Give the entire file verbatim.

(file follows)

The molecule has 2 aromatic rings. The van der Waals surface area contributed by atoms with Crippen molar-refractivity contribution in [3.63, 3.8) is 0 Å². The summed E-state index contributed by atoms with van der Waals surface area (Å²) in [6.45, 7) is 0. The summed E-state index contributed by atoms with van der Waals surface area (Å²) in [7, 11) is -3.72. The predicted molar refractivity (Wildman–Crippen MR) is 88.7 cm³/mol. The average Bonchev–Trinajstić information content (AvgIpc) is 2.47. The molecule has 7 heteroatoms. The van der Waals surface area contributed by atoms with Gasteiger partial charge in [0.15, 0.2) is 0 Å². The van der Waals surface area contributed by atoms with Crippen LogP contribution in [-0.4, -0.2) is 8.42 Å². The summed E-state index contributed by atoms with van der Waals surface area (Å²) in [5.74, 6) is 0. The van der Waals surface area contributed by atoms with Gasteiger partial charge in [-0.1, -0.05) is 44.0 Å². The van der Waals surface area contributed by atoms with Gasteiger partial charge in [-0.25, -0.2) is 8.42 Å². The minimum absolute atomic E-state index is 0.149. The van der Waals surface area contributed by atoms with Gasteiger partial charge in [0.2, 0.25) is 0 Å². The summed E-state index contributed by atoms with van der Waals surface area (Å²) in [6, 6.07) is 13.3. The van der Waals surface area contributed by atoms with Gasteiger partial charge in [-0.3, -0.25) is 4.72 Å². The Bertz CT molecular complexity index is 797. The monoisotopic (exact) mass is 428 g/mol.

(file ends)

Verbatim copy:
The molecule has 2 aromatic rings. The van der Waals surface area contributed by atoms with Crippen molar-refractivity contribution in [3.63, 3.8) is 0 Å². The summed E-state index contributed by atoms with van der Waals surface area (Å²) in [6.45, 7) is 0. The summed E-state index contributed by atoms with van der Waals surface area (Å²) in [7, 11) is -3.72. The predicted molar refractivity (Wildman–Crippen MR) is 88.7 cm³/mol. The average Bonchev–Trinajstić information content (AvgIpc) is 2.47. The molecule has 7 heteroatoms. The van der Waals surface area contributed by atoms with Gasteiger partial charge in [0.15, 0.2) is 0 Å². The van der Waals surface area contributed by atoms with Crippen LogP contribution in [-0.4, -0.2) is 8.42 Å². The summed E-state index contributed by atoms with van der Waals surface area (Å²) in [5.74, 6) is 0. The van der Waals surface area contributed by atoms with Gasteiger partial charge in [-0.1, -0.05) is 44.0 Å². The van der Waals surface area contributed by atoms with Gasteiger partial charge in [-0.25, -0.2) is 8.42 Å². The minimum absolute atomic E-state index is 0.149. The van der Waals surface area contributed by atoms with Gasteiger partial charge in [0.2, 0.25) is 0 Å². The summed E-state index contributed by atoms with van der Waals surface area (Å²) in [6, 6.07) is 13.3. The van der Waals surface area contributed by atoms with Gasteiger partial charge in [-0.3, -0.25) is 4.72 Å². The Bertz CT molecular complexity index is 797. The monoisotopic (exact) mass is 428 g/mol.